After being taken to a hospital with a football injury – a separated shoulder – Robeson is thunderstruck by the sight of a “nurse” he espies from across the room. His doctor informs him that she is not a nurse, but a chemist and it is then that we learn of his introduction to Eslanda Goode, affectionately called “Essie.”
Eslanda Robeson became a pivotal influence on the man who would eventually become her husband. She was, like her husband, an independent spirit who was an intellectual in her own right, eventually becoming a doctorate holder in anthropology. Her most profound influence on Robeson was in jumpstarting his acting and singing career and her stint as both his manager and promoter.
It was as a bass-baritone singer that Robeson achieved his greatest success. Kenyatta uses Robeson’s actual voice in the background for when he speaks about his taking on the role of Joe in Showboat on the West End stage in London, a role he later reprised in the 1936 film that starred Irene Dunn and Allan Jones.
In Act I, we learn of Robeson’s gift of compassion for his fellow man, his love of family and the beginning of his success as a singer. We also learn of his love for the Harlem Renaissance, at which he and his wife were at the epicenter. He hobnobs with famous performers like Cab Calloway. Like Robeson, Calloway also became a lawyer. Both were frustrated due to the prejudice that forbade them to be able to argue cases in court.
As Robeson, Kenyatta complains about Calloway’s scat singing, but emulates the call and response of Calloway’s “Hi Di Ho Man” inviting audience members to participate.
In Act II, we are exposed to the height of his success playing sold-out concerts across Europe and throughout the United States, establishing record gates.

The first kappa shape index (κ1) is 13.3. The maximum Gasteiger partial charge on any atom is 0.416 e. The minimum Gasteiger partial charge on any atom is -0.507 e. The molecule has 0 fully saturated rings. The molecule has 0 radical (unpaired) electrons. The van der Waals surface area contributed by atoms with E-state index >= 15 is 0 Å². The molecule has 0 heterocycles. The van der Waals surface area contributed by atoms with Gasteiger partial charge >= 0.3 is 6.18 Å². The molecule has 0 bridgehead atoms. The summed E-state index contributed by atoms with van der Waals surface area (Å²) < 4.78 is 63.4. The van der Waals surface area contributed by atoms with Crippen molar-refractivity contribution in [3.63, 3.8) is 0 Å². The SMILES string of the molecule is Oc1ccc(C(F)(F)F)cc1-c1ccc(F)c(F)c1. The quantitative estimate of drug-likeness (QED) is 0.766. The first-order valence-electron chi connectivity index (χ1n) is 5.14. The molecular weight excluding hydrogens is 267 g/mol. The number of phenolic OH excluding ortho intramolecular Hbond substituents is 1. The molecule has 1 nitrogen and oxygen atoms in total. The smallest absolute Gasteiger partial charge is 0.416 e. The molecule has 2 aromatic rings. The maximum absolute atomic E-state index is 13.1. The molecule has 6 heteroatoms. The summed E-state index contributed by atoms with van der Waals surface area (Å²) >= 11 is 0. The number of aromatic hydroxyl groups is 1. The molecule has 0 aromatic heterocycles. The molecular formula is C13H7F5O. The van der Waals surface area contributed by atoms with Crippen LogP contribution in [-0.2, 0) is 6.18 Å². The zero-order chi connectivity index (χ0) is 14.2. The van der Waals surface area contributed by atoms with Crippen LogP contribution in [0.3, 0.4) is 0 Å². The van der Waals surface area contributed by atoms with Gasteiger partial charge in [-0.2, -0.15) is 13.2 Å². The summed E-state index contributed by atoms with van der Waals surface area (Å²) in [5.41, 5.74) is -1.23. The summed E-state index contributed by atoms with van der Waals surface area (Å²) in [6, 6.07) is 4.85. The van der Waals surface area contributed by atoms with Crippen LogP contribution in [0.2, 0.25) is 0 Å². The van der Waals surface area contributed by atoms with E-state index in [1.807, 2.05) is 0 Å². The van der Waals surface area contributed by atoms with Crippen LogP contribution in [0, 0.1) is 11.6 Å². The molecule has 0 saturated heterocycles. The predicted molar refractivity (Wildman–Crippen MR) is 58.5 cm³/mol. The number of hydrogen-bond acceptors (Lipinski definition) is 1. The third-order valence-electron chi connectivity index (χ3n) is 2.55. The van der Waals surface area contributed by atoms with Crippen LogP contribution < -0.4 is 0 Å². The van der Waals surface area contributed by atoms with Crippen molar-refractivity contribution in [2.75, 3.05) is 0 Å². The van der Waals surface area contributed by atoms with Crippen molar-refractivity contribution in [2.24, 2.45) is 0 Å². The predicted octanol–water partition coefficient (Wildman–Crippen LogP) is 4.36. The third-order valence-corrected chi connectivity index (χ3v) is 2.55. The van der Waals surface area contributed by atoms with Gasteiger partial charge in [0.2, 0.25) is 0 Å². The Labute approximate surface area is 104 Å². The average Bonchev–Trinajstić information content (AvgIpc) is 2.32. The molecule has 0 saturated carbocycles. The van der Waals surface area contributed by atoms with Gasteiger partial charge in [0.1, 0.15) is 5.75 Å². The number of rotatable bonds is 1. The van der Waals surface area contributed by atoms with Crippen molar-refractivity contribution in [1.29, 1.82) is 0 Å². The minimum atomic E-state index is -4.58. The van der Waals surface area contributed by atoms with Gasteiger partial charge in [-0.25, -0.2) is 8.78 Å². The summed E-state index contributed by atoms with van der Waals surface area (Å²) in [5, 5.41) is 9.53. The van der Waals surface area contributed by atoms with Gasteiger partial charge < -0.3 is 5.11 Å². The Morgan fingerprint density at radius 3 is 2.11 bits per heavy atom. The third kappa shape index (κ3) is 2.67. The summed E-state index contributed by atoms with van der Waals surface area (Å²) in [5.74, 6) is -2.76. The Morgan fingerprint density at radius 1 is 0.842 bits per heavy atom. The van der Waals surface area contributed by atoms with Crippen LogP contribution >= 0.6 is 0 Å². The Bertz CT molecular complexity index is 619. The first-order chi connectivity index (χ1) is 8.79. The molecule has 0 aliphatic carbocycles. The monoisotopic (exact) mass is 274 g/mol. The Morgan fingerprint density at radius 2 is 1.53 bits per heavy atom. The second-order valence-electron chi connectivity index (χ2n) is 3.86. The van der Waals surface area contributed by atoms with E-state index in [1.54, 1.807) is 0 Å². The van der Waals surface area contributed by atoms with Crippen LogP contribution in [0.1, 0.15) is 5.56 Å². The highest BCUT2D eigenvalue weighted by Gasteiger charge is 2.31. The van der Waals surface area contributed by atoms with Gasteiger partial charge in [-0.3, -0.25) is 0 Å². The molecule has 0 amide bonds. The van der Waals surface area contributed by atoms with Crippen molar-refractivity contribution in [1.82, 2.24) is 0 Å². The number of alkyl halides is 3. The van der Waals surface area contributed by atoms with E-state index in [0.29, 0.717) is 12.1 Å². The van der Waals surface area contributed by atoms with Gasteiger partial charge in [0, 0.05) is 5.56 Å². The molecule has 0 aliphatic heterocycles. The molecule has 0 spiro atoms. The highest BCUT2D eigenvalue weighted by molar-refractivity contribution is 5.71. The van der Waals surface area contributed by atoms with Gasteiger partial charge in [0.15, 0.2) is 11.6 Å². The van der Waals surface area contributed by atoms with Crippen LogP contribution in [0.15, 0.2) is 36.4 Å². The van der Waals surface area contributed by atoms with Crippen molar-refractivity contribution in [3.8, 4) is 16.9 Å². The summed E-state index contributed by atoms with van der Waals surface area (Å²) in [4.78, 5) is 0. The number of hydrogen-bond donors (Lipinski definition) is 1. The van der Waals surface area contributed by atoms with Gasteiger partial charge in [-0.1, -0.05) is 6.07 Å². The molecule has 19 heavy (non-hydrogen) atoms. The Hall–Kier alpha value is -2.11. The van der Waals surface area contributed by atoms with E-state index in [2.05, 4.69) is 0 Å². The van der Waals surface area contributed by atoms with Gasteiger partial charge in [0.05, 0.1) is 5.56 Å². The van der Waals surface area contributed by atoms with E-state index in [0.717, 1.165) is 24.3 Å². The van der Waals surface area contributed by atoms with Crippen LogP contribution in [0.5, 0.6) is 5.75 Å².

We are also witness to the Robesons’ activism and higher purpose against Jim Crow laws in America and colonialism in Africa. “It is the mission of the artist to save the soul of humanity,” he professes.
We also learn of the cracks in their marriage, especially of Paul’s infidelities with his women co-stars, among them Uta Hagen, Peggy Ashcroft and Fredricka “Fredi” Washington, whose most famous film role he references when he suggests not to have loved her, “would have been an ‘Imitation of Life.'”
Ashcroft famously played opposite him as Desdemona in his greatest stage triumph in Othello. But the dalliances caused at least one separation as Kenyatta relates the schism in their relationship later in the play. It is somewhat apparent, though, that the couple’s difficulties with McCarthyism sprang from their attachment to the Soviet Union.
He deeply admired dictator Josef Stalin and accepted the International Stalin Prize in absentia during the period in which their passports were revoked. It was probably their lowest ebb, a disaster for them financially and emotionally. But they continued to speak out wherever they saw injustice, especially in the nascent civil rights movement. “I didn’t just have an opinion,” he states emphatically. “I had a voice.” He was an energetic early ally of Martin Luther King, Malcolm X and Harry Belafonte to name just three.
His dedication to the independence of colonial Africa also is alluded to along with his attachment to major political leaders in Africa such as Jomo Kenyatta and in the actor’s native Jamaica with Marcus Garvey.
The longest thread running throughout the piece and that which most embodies the essence of what Paul Robeson stood for was his zealous attachment to the brotherhood of man and his clarion call against injustice and oppression.
Kenyatta’s portrayal is kind, smoothing over many of the rough edges in Robeson’s life such as his bouts with depression and drinking. There is an occasional tendency for him to repeat some of his lines, which seems to be less for emphasis than in order to spark his memory. This only slightly mars what is an otherwise most impressive and impactful performance.
The actor-writer uses humor to connect to his audience and elicit gales of laughter. Then, deftly, he brings out incidents of racial injustice and acts of inhumanity that register gasps by audience members.
But for this haunting portrayal by a very talented writer and star, there would be no other vehicles to remind us in the present day of the previous and powerful impact of Paul Robeson. Nor would we learn of his historical connection to that of Barack Obama, the 44th President of the United States. To learn that story, check out the online on demand stream.
Written and directed by Stogie Kenyatta, The World Is My Home – The Life of Paul Robeson, was first seen on January 23, the 45th anniversary of the death of its subject. The show was recorded and will be shown on-demand for Black History Month for free. Got to JPAS.org for more information.